In this edition
- Student veteran leads flag planting, retirement ceremony on Veterans Day
- Extension partners with Rep. Susie Lee to suport Nevada's elders during pandemic
- Nevada researcher part of multi-state team studying Earth’s critical zone
- Does hemp hold the potential to be Nevada’s next leading crop?
- Nevada 4-H honors Volunteer of the Year award recipient
About our College
A founding college of the University, we have a long tradition of excellence in teaching, research and engagement programs that benefit the health and economic vitality of Nevada. We offer programs in:
- agriculture, horticulture, rangeland & veterinary sciences
- biochemistry & molecular biology
- children, youth & families
- community & economic development
- health & nutrition
- natural resources & environmental science
Student veteran leads flag planting, retirement ceremony on Veterans Day
College's Brian Kelley engages in service, shares his reflections to mark the day
Over 600 registered student veterans attend our University, and several are students in our College. One of our College's student veterans is Brian Kelley. Brian served in the Army for 12 years, after which he enrolled at the University.
"The University offered the best educational opportunities for what I want and enjoy doing," he said. " I enjoy spending time outdoors and sought out a potential career in which I would not be stuck sitting behind a desk and where I would be outside."
To prepare for his new outdoor career, Brian is majoring in Forest Management & Ecology and minoring in Rangeland Management & Ecology. He's is also active on campus with the University Veteran Services Office and as part of the Nevada Alpha chapter of Omega Delta Sigma. Omega Delta Sigma is the only national co-ed fraternity for veterans.
Brian said, "In Omega Delta Sigma, we provide brother- and sisterhood to fellow veterans and assist in the transition from the military to scholar and to civilian life. We strive to provide the sense of belonging that some veterans miss once they are no longer serving. We are a family."
The fraternity reaches out to all different kinds of veterans to help them take advantage of benefits that assist with school.
"Whether you were a desk jockey or a ground pounder," Brian said, "we all did our time in the military. By going to school, whether it be traditional college like the University or a trade school, get that education. You earned it."
Brian encourages veterans to take the experiences they created in the service and use them to progress to the next part of their lives. He encourages his peers to break from stereotypes, grow into the people they want to be, get out of their comfort zones and ask for help when needed.
"Contrary to popular belief," he said, "we are not superheroes. We are human."
On Veterans Day, Brian's involvement with University Veteran Services and Omega Delta Sigma was particularly visible. He helped to plant about 2,000 flags on the lawn in front of the Joe Crowley Student Union. There, he led a flag retirement ceremony. The annual ceremony, which provides a fitting end for the symbol of our nation to soiled, tattered or unserviceable flags, is a longstanding tradition of our University and Western Nevada College.
During the ceremony, Brian reflected on how collective belief imparts meaning to symbols such as our flag. He also spoke about how the flag has been used throughout its history.
"This symbol has gone into every battle in which there have been Americans," he said. "It flew over some battles that were never declared. But, the flag, being a symbol for all, has not been relegated to glory on battlefield only.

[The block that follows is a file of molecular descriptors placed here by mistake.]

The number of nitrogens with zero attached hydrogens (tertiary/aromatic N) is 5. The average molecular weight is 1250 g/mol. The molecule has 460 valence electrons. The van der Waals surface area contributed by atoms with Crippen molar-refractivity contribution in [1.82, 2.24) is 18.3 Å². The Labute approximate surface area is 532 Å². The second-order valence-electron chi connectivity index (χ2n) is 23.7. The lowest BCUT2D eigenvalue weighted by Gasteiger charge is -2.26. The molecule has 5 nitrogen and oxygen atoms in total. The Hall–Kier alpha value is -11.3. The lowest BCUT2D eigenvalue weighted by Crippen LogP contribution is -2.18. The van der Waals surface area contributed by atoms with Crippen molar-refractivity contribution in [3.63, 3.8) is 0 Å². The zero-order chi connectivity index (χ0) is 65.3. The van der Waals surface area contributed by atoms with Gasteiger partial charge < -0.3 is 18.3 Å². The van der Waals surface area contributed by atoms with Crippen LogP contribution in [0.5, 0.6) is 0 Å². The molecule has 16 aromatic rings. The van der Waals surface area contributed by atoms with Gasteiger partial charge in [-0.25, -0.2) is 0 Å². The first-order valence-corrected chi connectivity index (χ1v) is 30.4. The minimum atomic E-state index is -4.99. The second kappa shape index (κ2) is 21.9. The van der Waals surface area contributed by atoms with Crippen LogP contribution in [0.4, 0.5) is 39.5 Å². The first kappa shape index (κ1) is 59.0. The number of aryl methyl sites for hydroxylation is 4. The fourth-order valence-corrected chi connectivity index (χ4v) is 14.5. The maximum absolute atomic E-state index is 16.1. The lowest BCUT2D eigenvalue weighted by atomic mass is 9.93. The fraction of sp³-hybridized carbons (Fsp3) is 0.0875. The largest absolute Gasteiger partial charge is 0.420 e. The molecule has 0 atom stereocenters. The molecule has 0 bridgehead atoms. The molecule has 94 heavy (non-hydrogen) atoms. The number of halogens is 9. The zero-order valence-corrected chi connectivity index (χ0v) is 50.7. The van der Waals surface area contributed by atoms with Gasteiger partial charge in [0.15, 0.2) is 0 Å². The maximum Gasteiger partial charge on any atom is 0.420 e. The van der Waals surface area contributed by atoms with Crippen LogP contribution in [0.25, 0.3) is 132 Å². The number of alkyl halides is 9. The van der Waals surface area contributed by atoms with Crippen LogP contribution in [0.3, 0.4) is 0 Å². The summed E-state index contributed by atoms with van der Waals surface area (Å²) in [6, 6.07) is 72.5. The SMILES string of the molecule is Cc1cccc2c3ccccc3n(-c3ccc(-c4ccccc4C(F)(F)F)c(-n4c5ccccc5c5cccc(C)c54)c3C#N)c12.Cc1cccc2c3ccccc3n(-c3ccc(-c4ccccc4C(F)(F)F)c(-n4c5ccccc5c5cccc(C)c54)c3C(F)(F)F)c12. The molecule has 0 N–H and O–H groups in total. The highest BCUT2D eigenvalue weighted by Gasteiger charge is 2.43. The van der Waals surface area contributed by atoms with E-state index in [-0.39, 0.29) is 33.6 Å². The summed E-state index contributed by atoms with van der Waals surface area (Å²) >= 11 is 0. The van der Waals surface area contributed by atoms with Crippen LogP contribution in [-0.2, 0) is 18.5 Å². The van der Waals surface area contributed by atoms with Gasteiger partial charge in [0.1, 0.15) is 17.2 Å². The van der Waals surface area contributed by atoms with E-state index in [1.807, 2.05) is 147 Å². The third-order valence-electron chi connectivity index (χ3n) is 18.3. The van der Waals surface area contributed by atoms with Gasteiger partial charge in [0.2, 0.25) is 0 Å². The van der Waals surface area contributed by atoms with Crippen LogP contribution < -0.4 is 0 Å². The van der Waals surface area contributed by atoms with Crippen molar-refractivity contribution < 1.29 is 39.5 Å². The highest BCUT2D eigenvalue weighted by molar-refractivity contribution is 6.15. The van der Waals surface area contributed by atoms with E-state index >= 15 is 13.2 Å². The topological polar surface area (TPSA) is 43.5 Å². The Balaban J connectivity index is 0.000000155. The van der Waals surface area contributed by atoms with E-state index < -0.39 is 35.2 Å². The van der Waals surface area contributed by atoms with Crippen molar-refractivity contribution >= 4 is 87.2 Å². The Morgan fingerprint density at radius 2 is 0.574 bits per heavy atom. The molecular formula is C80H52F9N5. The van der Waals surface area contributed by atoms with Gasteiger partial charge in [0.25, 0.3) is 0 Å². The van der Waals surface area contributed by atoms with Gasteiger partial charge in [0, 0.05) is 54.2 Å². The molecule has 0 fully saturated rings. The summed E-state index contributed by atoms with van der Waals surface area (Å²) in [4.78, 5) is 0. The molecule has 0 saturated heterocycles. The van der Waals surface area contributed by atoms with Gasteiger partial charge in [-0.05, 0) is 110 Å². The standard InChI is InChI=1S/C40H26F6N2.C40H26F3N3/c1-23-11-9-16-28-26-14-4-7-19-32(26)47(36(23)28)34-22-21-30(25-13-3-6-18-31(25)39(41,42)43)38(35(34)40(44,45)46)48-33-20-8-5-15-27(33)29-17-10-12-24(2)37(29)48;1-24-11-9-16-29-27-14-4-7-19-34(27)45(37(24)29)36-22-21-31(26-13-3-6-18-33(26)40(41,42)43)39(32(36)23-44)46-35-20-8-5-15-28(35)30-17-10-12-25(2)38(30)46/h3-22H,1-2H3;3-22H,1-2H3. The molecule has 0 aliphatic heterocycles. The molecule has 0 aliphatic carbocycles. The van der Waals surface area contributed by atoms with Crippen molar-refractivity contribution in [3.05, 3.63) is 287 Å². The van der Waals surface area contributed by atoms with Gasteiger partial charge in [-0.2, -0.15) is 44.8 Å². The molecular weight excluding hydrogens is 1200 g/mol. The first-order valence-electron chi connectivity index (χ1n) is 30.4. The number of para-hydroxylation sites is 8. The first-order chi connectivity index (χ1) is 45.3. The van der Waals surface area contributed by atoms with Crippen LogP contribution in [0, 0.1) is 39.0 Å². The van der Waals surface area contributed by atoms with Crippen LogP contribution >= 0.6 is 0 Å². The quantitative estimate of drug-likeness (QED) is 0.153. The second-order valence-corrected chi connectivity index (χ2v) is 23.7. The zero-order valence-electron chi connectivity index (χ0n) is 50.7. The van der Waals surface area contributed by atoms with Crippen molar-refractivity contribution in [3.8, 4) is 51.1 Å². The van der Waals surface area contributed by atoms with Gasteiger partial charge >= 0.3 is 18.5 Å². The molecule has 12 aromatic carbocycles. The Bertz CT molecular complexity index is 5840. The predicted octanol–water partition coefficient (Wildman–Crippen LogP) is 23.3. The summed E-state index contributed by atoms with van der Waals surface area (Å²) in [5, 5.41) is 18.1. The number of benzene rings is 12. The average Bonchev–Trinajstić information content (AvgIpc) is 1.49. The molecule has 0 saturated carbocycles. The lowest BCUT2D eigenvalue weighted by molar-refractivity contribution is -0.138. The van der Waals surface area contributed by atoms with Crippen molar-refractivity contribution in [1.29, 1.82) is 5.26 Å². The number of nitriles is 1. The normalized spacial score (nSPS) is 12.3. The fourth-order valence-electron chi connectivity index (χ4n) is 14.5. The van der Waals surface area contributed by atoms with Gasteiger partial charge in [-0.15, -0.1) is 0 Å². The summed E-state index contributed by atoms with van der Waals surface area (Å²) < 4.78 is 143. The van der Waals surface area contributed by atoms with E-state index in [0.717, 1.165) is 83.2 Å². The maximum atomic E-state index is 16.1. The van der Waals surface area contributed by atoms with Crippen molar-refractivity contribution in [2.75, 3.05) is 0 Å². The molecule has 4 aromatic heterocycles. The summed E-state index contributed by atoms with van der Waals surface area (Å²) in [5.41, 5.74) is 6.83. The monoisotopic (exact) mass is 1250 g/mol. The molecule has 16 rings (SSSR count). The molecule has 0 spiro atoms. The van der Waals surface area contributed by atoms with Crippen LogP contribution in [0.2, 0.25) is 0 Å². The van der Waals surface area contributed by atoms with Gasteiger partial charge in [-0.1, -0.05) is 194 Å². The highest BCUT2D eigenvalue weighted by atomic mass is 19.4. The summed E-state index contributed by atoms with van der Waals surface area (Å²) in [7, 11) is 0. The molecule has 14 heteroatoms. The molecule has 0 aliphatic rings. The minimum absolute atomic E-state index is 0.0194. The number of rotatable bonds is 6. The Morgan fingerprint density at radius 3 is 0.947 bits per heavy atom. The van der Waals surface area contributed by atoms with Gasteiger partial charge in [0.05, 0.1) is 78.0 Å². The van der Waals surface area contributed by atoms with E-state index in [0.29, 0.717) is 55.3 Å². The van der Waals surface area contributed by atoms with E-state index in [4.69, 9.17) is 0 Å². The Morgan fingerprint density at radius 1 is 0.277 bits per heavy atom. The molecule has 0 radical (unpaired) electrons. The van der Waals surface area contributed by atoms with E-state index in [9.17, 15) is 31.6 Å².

"In 1912, when immigrants in Lawrence, Massachusetts, walked off their mail jobs seeking better pay, they paraded behind the American flag. A half-century later, civil rights marchers from Selma, Alabama, to Jackson, Mississippi, marched behind American flags.
"This symbol that we have collectively placed value on represents something bigger than us individually. It represents the ideals of a nation. It represents the hopes of the downtrodden. It represents lives both given and taken."
Extension partners with Rep. Susie Lee to support Nevada's elders during pandemic
Collaborative roundtable discusses services and resources for, and the importance of, supporting Nevadans aged 55 or greater
Lives have been turned upside down by the COVID-19 pandemic, and one population particularly vulnerable to this turmoil are Nevada's elders. To help, Extension, Rep. Susie Lee and others held a Facebook Live roundtable last month. The event discussed Older Americans Act Services, which were augmented in federal law earlier this year. Nevadans are eligible for and need these services, but not all know about them.
"The dozens of critical programs funded by the Older Americans Act are more important than ever," Lee said. "We need to ensure our seniors know how to access these services, which is why roundtables like this one are so important."
The live conversation with Lee and others centered on how we are all are taking on together the important work of serving our elders in the time of coronavirus.
During the event, Extension Healthy Aging Program Specialist Natalie Mazzulo said that data from earlier in the pandemic showed we had over 450,000 homebound elders in our state. For the most part, she said, those elders remain isolated. She talked about how Extension is helping to reach those isolated elders through our partnership with the Nevada COVID-19 Aging Network, our healthy-aging newsletter and new programs.
Natalie said, "Extension's going to be providing a 12-week training certification course for activity directors that work in senior centers throughout the community, as well as those activity directors that work in our low-income housing."
The course will provide opportunities for directors to learn about ageism; cultural competency; the differences among dementia, delirium and depression; and how to help seniors understand information about their health. The program will provide directors with physical activity and nutrition lesson plans which they can use to offer high-quality programs for their elders.
Nevada researcher part of multi-state team studying Earth’s critical zone